Why Churches Should Look More like Russian Banyas

According to Wikipedia, a Russian banya “is a small room or building designed as a place to experience dry or wet heat sessions.” That description sounds so innocent, almost like a place one goes to find inner peace. But I say Russian banyas are places of voluntary torture.

Allow me to walk you through my experience in one because, surprisingly, while there, I learned three lessons about the local church.

Full Exposure is Required

Upon entering a banya with some local friends, I went into a locker room and—in full cultural fashion—stripped down to a towel and bath sandals. Disrobing was a community event and the locker room was quite small. So, from the very beginning, there was no hiding our physical flaws.

From the locker room, we headed to the main bathing area where I draped my towel over a hook and rinsed off in the showers. Over the next four hours (you heard that right—four whole hours!), we were either totally nude or wrapped in nothing but our personal towels.

Sitting uncomfortably exposed in the presence of friends, I learned the first important lesson about church—the need for exposure—metaphorically, of course. The local church should offer a safe environment to reveal our spiritual deficiencies, no matter how uncomfortable.

Church leaders are sometimes the least inclined to admit that the process of sanctification does not end in this lifetime. Meanwhile, the people we lead may be attempting to cover their struggle with temptation or sin with whatever fig leaves they can locate. I suggest we live out the reality that we are all spiritually deficient apart from Christ, and the only clothes that effectively cover our sin are supplied by Christ’s righteousness (Rom. 3:22).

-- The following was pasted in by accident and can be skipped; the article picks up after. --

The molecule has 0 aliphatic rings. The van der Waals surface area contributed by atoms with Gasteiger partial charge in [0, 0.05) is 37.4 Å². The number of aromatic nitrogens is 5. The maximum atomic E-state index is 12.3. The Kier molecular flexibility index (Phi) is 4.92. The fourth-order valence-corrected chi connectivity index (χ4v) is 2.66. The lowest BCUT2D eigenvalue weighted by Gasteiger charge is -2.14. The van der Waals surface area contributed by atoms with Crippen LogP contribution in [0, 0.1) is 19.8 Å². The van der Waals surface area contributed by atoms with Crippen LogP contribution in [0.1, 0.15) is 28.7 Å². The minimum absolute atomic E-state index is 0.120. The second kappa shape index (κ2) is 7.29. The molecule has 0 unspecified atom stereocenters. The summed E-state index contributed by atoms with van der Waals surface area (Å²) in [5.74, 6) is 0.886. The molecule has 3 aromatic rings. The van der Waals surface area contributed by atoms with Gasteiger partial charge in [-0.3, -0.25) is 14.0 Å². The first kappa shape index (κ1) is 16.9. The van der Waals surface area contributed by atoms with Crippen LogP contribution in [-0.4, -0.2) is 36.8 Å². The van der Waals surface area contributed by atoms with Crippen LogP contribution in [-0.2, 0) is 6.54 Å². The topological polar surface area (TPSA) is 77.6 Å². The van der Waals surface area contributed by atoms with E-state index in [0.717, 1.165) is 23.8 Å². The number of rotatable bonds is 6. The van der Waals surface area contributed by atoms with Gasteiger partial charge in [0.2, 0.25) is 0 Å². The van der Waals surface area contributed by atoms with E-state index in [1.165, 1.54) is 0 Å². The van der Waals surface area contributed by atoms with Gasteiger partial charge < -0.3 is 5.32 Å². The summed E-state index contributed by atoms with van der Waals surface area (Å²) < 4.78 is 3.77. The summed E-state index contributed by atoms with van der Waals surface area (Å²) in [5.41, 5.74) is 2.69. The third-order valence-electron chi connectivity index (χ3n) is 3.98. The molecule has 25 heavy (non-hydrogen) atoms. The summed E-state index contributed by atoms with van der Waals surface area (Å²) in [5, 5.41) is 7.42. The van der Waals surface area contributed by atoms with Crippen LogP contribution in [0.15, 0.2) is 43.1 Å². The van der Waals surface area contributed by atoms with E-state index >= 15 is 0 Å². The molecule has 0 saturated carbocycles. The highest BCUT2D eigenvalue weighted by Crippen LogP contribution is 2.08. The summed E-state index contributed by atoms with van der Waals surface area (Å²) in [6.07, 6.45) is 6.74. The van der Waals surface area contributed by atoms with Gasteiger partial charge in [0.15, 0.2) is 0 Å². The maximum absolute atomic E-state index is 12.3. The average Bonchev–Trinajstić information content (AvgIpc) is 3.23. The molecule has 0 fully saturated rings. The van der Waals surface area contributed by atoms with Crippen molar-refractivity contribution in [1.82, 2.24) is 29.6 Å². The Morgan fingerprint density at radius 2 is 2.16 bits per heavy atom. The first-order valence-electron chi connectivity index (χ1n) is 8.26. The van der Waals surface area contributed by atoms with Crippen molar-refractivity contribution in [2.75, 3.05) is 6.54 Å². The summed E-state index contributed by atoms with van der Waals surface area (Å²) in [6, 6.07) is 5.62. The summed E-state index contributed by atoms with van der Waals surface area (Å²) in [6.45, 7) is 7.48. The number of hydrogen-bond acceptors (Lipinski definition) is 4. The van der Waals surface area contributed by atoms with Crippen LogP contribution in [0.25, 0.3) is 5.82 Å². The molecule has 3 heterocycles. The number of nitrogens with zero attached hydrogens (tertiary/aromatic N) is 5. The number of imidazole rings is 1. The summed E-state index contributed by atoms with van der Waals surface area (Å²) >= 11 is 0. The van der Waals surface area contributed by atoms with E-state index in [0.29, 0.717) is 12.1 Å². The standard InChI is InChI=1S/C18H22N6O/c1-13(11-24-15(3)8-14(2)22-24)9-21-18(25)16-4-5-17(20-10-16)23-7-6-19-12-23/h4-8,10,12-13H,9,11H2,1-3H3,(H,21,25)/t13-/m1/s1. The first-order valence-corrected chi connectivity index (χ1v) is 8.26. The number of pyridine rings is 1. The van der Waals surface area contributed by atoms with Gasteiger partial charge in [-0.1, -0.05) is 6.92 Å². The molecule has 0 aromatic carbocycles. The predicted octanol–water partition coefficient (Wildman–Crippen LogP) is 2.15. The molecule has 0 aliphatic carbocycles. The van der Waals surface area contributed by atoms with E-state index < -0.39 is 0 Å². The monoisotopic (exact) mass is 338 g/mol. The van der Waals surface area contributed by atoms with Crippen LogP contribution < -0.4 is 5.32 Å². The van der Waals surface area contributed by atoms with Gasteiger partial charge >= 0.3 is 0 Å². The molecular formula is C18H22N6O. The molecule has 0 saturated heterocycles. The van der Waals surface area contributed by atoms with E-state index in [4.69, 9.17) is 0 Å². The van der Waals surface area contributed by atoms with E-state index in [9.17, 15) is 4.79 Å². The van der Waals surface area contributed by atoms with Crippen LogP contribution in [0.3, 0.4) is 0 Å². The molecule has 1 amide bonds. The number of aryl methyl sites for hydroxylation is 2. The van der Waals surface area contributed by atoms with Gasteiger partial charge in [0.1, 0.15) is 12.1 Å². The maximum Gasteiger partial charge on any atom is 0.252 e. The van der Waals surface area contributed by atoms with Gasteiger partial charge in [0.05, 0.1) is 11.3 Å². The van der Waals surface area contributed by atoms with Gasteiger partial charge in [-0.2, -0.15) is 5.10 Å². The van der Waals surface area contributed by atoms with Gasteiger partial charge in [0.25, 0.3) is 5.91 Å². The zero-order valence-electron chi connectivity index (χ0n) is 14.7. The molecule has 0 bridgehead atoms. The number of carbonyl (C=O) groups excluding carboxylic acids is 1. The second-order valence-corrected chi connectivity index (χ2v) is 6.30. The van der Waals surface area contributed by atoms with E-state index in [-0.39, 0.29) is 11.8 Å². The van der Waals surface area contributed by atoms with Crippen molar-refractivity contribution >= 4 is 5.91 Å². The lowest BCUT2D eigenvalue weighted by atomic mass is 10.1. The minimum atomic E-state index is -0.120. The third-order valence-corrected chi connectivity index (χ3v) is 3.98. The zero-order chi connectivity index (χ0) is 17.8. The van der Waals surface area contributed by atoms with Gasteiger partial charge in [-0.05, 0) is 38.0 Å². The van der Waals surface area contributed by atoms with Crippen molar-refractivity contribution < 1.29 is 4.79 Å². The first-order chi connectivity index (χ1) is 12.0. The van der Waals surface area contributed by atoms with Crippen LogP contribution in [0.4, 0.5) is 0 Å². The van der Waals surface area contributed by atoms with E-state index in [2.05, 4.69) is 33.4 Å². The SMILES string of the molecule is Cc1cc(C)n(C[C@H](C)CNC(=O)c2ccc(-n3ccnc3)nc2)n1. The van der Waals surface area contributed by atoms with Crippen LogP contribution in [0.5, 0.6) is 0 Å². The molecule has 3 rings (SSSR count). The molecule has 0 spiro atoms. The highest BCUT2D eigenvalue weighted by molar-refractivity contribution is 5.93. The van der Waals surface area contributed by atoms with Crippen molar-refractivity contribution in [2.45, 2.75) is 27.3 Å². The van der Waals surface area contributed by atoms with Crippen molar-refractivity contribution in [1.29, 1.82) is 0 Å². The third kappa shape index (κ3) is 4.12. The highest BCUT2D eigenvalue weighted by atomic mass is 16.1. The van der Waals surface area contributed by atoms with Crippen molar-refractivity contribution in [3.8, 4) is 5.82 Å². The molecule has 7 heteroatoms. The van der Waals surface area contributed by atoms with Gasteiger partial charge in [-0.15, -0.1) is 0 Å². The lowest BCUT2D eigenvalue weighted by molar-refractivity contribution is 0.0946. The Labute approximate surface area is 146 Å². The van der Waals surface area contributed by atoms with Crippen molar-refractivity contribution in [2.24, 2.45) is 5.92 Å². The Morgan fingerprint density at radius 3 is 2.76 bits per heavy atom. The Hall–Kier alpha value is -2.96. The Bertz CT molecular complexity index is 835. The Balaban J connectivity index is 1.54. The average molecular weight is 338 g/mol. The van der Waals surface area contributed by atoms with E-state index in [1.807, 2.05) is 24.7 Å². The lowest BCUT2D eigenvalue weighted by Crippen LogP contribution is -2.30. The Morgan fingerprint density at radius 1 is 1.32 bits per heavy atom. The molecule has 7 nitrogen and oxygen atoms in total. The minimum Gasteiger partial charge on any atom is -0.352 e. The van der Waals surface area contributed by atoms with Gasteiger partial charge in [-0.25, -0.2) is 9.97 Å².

Shared Suffering Produces Endurance

After rinsing off in the showers, we picked up Russian felt hats and sitting mats. The head tends to heat up faster than the rest of the body, so the hat helps you regulate the misery of the sauna. Make no mistake, nothing sucks the joy of life right out of me quite like temperatures soaring over 2,000 degrees Fahrenheit.

“The moment I walked into the sauna, I wanted to walk out, but I didn’t because an Afghan, a Russian, and three Americans were sitting with me. There is something about suffering together that provides energy to endure.”

After a few minutes of searing heat, we were supposed to walk over to a large vat of ice-cold water and plunge in until completely submerged. I tried easing my way down the steps of the pool the first time. I can assure you this is not the right strategy. You just have to jump in because then your screaming is muffled by the water. The encouragement of my companions was the only reason I eventually took the plunge.

Herein lies the second lesson: suffering is more manageable when you do it together. The moment I walked into the sauna, I wanted to walk out, but I didn’t because an Afghan, a Russian, and three Americans were sitting with me. There is something about suffering together that provides energy to endure. So, I stayed and rhythmically breathed in air that surely originated from the bellows of Hades itself.